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From the Front Lines: Marine Cargo

"Right now, the big challenge is placing difficult and high-value risks,” says independent agent Robert Lamb. “We do a lot of oil and gas equipment and those numbers can get fairly high.”
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From the Front Lines: Marine CargoRobert K. Lamb

Owner

Lamb Agency for Marine and Bonds, Inc.

Austin, Texas

How did you get started at your agency? 

After working for Multi-Line Insurance Rating Bureau, now part of ISO, the International Division at Aon, and in risk management at Macy's and PepsiCo, I ended up working for a small surety company in Houston. There, I started and ran a couple of programs, including a motor cargo program throughout the state of Texas and a marine cargo program. At that point, I realized I was going to be much happier working on my own as an independent.

Why marine cargo? 

Our major line of insurance is customs bonds, primarily working with freight forwarders and customhouse brokers. While working with them, the question would come up about what other lines of coverage we can help with. One of the questions always was, “Do you write marine cargo insurance?" That's what got the program started.

Biggest industry changes?

The biggest impact has been technology, especially for the freight forwarding community because they were always responsible for completing the insurance certificates. It was often difficult to get some to report on time or to closely monitor what they were insuring. About 10 years ago, these online systems came in and allowed for much more control and a better loss experience. Prior to this, there was always someone issuing an incorrect certificate because they didn't understand the insurance concept, including sometimes insuring a commodity that was on the restricted list, sending to a destination that needed prior approval, or insuring for an amount over their policy limits.

Biggest challenges?

Right now, the big challenge is placing difficult and high-value risks. We do a lot of oil and gas equipment and those numbers can get fairly high. The largest shipment we insured was a $60-million shipment, but now underwriters are more conservative due to all the potential catastrophic claims from COVID-19, weather-related risks and other unrest. It's been more difficult to try to get the coverage the client wants.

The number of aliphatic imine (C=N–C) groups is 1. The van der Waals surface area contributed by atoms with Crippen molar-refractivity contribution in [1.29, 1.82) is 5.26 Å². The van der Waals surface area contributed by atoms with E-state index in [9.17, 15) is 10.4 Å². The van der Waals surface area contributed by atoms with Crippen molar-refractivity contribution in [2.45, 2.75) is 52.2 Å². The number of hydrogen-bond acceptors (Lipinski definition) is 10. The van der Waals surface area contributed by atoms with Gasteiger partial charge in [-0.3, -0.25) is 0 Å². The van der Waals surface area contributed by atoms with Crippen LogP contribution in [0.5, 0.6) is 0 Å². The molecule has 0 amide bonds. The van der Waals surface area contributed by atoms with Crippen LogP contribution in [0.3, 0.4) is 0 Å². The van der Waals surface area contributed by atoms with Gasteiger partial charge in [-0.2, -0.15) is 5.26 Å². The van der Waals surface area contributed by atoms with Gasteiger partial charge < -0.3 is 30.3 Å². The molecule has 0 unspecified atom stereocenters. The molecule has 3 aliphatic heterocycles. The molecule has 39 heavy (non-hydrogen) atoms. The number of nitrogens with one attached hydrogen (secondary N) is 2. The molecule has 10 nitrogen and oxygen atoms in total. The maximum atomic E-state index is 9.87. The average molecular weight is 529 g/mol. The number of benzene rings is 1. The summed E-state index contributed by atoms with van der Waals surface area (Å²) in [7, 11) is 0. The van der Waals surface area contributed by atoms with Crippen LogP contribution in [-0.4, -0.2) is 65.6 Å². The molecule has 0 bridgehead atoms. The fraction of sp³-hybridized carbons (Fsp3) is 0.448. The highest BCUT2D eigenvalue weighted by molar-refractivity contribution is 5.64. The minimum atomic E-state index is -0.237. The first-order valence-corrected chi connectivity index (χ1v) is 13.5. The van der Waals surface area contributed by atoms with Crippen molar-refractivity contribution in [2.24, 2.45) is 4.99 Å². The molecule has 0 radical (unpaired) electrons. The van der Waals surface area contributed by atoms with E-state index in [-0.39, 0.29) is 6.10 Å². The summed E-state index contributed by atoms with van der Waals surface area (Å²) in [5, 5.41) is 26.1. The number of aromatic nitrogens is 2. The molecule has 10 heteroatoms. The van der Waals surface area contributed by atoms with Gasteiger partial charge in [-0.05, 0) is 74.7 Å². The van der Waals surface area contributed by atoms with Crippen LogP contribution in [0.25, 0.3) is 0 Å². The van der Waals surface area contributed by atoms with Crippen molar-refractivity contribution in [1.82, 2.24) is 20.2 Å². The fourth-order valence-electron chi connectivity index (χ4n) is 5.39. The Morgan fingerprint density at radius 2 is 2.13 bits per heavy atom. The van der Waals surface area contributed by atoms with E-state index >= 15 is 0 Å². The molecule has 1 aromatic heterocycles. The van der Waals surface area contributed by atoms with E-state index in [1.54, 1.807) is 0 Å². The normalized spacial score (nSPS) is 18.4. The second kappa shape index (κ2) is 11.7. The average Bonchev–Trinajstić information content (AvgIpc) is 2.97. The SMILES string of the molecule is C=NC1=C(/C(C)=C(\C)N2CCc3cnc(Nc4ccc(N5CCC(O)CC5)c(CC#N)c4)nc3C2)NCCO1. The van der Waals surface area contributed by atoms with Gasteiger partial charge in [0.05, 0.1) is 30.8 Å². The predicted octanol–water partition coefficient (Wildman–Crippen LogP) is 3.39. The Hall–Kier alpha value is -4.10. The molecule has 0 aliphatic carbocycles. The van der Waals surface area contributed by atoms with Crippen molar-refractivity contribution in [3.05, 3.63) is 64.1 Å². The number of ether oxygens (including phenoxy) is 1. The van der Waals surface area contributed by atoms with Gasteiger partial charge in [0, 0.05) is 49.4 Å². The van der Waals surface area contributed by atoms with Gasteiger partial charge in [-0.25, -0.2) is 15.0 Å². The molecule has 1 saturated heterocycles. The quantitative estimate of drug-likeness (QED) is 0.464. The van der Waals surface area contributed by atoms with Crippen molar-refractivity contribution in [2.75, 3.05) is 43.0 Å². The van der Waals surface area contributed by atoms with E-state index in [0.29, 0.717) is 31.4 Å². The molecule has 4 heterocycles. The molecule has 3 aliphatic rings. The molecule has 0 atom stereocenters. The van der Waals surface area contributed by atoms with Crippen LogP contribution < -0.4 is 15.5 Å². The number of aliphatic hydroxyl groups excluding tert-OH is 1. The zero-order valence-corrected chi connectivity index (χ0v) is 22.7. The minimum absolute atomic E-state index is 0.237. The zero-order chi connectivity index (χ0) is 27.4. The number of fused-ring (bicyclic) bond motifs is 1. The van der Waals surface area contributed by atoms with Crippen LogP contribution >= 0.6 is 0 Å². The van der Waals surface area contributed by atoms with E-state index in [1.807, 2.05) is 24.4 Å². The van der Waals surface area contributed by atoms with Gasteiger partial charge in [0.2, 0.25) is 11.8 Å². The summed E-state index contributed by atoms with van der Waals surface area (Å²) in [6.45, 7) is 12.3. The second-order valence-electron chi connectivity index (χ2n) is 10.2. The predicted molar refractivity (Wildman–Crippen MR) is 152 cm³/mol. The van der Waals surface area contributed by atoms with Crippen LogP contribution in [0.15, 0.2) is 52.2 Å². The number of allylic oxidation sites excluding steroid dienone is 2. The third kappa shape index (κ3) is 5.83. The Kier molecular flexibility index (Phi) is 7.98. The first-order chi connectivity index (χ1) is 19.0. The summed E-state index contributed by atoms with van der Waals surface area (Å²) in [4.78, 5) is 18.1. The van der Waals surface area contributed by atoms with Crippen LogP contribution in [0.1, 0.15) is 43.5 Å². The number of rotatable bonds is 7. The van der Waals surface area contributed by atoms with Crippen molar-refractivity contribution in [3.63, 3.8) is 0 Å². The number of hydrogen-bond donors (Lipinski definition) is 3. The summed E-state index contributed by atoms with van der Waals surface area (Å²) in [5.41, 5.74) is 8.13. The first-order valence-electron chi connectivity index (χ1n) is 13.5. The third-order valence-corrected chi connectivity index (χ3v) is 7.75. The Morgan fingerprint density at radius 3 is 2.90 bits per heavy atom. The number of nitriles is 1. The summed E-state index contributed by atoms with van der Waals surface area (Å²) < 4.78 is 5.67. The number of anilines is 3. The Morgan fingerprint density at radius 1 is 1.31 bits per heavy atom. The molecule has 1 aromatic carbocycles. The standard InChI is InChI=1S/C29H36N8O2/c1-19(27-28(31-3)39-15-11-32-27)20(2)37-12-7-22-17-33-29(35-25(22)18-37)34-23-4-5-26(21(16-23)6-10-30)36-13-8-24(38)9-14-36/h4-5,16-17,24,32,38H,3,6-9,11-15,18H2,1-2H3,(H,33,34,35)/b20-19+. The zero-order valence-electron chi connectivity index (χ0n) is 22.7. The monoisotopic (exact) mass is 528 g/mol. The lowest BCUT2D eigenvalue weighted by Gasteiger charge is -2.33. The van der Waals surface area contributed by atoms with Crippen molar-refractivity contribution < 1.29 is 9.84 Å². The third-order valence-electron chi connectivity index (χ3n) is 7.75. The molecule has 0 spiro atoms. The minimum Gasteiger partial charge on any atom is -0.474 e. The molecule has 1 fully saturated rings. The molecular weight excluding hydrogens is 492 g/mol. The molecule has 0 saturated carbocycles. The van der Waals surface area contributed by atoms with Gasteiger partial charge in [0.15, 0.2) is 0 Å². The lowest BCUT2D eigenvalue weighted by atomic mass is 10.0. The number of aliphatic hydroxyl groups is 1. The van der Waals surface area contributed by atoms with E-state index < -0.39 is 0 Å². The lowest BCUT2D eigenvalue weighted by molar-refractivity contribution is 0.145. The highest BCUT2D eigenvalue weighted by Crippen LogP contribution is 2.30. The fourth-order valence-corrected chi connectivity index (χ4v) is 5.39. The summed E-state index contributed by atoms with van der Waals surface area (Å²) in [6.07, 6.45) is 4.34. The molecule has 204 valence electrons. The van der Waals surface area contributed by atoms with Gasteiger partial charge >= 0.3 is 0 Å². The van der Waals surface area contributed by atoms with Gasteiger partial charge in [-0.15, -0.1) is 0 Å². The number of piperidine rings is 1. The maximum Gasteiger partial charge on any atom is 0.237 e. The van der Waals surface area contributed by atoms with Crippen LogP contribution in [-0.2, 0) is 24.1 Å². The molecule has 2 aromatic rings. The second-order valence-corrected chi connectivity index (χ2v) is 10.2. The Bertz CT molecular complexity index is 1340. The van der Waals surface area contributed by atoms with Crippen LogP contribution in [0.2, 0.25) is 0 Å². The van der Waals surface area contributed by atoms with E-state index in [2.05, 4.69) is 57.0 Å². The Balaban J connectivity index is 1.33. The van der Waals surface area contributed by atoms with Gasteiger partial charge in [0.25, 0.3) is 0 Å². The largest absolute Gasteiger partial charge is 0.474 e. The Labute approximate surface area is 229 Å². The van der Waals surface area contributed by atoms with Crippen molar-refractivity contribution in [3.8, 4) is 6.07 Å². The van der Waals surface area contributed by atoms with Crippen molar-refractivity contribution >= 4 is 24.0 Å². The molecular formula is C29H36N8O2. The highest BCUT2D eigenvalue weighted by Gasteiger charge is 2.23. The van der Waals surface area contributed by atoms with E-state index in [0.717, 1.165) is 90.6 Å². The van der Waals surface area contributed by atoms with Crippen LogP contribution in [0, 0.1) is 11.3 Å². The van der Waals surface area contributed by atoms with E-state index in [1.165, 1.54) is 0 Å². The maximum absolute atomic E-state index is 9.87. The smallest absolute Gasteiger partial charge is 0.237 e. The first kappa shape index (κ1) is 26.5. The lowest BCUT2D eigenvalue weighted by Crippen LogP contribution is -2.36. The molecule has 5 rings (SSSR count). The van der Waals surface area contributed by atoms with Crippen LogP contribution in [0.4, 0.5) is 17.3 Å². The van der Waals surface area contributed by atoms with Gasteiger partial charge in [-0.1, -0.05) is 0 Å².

Future trends in marine cargo insurance? 

Despite the pandemic, we still see things moving. We thought maybe there would be a drop off in the customs bonds, but while that book has remained stable marine cargo insurance activity has taken a hit.

Favorite success story? 

A few years ago, we had a freight forwarder that took on an account that was a microchip manufacturer, which is cargo that underwriters run away from because there's so much concentrated value. There was no program and they didn't know exactly how to handle it. I was able to get involved and we set up a worldwide program for them called a "stock throughput policy," which marine underwriters will write.

We covered everything from raw materials through to the processing of finished product including warehousing. Raw materials were initially processed here in the U.S. and then sent to distributors in Asia for completion. It was about $800 million worth of cargo each year, and that wasn't even insurance to value. We're a mom-and-pop operation, so I sometimes smile when I think about that.

Will Jones is IA editor-in-chief.

15502
Monday, October 26, 2020
Commercial Lines